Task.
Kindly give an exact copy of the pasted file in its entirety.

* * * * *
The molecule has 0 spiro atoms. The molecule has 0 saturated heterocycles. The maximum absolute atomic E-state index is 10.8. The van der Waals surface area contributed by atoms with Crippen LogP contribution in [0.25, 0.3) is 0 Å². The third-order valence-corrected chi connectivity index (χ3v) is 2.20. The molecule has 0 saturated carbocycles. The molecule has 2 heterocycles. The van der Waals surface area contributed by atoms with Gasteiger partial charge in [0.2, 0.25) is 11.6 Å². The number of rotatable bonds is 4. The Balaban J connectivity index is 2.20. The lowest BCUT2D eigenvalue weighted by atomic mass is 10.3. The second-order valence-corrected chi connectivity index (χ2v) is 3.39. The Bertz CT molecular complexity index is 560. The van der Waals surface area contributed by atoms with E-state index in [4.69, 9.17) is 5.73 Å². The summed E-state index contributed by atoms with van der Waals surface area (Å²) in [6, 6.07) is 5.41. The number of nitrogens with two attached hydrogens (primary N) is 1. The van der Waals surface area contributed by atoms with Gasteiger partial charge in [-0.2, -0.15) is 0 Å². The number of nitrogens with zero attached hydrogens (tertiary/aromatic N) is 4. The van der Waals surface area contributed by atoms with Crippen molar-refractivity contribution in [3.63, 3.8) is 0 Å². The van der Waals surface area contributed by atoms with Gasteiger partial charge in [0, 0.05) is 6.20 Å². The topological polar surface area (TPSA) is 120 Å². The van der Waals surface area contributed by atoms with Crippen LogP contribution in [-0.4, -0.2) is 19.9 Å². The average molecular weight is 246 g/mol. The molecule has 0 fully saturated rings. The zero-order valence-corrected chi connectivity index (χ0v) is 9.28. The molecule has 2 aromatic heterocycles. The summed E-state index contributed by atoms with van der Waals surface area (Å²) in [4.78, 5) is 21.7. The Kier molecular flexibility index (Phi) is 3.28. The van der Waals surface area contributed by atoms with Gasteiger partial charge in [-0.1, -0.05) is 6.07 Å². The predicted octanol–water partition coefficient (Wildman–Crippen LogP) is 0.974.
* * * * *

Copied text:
The molecule has 0 spiro atoms. The molecule has 0 saturated heterocycles. The maximum absolute atomic E-state index is 10.8. The van der Waals surface area contributed by atoms with Crippen LogP contribution in [0.25, 0.3) is 0 Å². The third-order valence-corrected chi connectivity index (χ3v) is 2.20. The molecule has 0 saturated carbocycles. The molecule has 2 heterocycles. The van der Waals surface area contributed by atoms with Gasteiger partial charge in [0.2, 0.25) is 11.6 Å². The number of rotatable bonds is 4. The Balaban J connectivity index is 2.20. The lowest BCUT2D eigenvalue weighted by atomic mass is 10.3. The second-order valence-corrected chi connectivity index (χ2v) is 3.39. The Bertz CT molecular complexity index is 560. The van der Waals surface area contributed by atoms with E-state index in [4.69, 9.17) is 5.73 Å². The summed E-state index contributed by atoms with van der Waals surface area (Å²) in [6, 6.07) is 5.41. The number of nitrogens with two attached hydrogens (primary N) is 1. The van der Waals surface area contributed by atoms with Gasteiger partial charge in [-0.2, -0.15) is 0 Å². The number of nitrogens with zero attached hydrogens (tertiary/aromatic N) is 4. The van der Waals surface area contributed by atoms with Crippen molar-refractivity contribution in [3.63, 3.8) is 0 Å². The van der Waals surface area contributed by atoms with Gasteiger partial charge in [0, 0.05) is 6.20 Å². The topological polar surface area (TPSA) is 120 Å². The van der Waals surface area contributed by atoms with Crippen LogP contribution in [-0.4, -0.2) is 19.9 Å². The average molecular weight is 246 g/mol. The molecule has 0 fully saturated rings. The zero-order valence-corrected chi connectivity index (χ0v) is 9.28. The molecule has 2 aromatic heterocycles. The summed E-state index contributed by atoms with van der Waals surface area (Å²) in [4.78, 5) is 21.7. The Kier molecular flexibility index (Phi) is 3.28. The van der Waals surface area contributed by atoms with Gasteiger partial charge in [-0.1, -0.05) is 6.07 Å². The predicted octanol–water partition coefficient (Wildman–Crippen LogP) is 0.974.